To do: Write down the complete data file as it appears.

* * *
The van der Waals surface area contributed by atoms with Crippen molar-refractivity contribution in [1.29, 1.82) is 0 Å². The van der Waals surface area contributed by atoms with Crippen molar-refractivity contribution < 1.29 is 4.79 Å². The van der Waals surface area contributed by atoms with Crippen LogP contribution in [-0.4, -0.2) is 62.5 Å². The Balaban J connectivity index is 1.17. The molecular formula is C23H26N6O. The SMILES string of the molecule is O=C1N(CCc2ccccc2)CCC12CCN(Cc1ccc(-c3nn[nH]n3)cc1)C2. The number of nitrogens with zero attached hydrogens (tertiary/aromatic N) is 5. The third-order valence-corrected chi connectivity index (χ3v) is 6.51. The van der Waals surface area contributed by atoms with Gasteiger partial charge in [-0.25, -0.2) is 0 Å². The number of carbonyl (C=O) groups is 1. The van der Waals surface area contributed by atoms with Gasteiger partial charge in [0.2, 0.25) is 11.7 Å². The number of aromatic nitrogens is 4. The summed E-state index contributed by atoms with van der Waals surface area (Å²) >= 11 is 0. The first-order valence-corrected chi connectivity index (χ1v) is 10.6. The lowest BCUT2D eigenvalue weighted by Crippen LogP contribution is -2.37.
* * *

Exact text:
The van der Waals surface area contributed by atoms with Crippen molar-refractivity contribution in [1.29, 1.82) is 0 Å². The van der Waals surface area contributed by atoms with Crippen molar-refractivity contribution < 1.29 is 4.79 Å². The van der Waals surface area contributed by atoms with Crippen LogP contribution in [-0.4, -0.2) is 62.5 Å². The Balaban J connectivity index is 1.17. The molecular formula is C23H26N6O. The SMILES string of the molecule is O=C1N(CCc2ccccc2)CCC12CCN(Cc1ccc(-c3nn[nH]n3)cc1)C2. The number of nitrogens with zero attached hydrogens (tertiary/aromatic N) is 5. The third-order valence-corrected chi connectivity index (χ3v) is 6.51. The van der Waals surface area contributed by atoms with Gasteiger partial charge in [-0.25, -0.2) is 0 Å². The number of carbonyl (C=O) groups is 1. The van der Waals surface area contributed by atoms with Gasteiger partial charge in [0.2, 0.25) is 11.7 Å². The number of aromatic nitrogens is 4. The summed E-state index contributed by atoms with van der Waals surface area (Å²) >= 11 is 0. The first-order valence-corrected chi connectivity index (χ1v) is 10.6. The lowest BCUT2D eigenvalue weighted by Crippen LogP contribution is -2.37.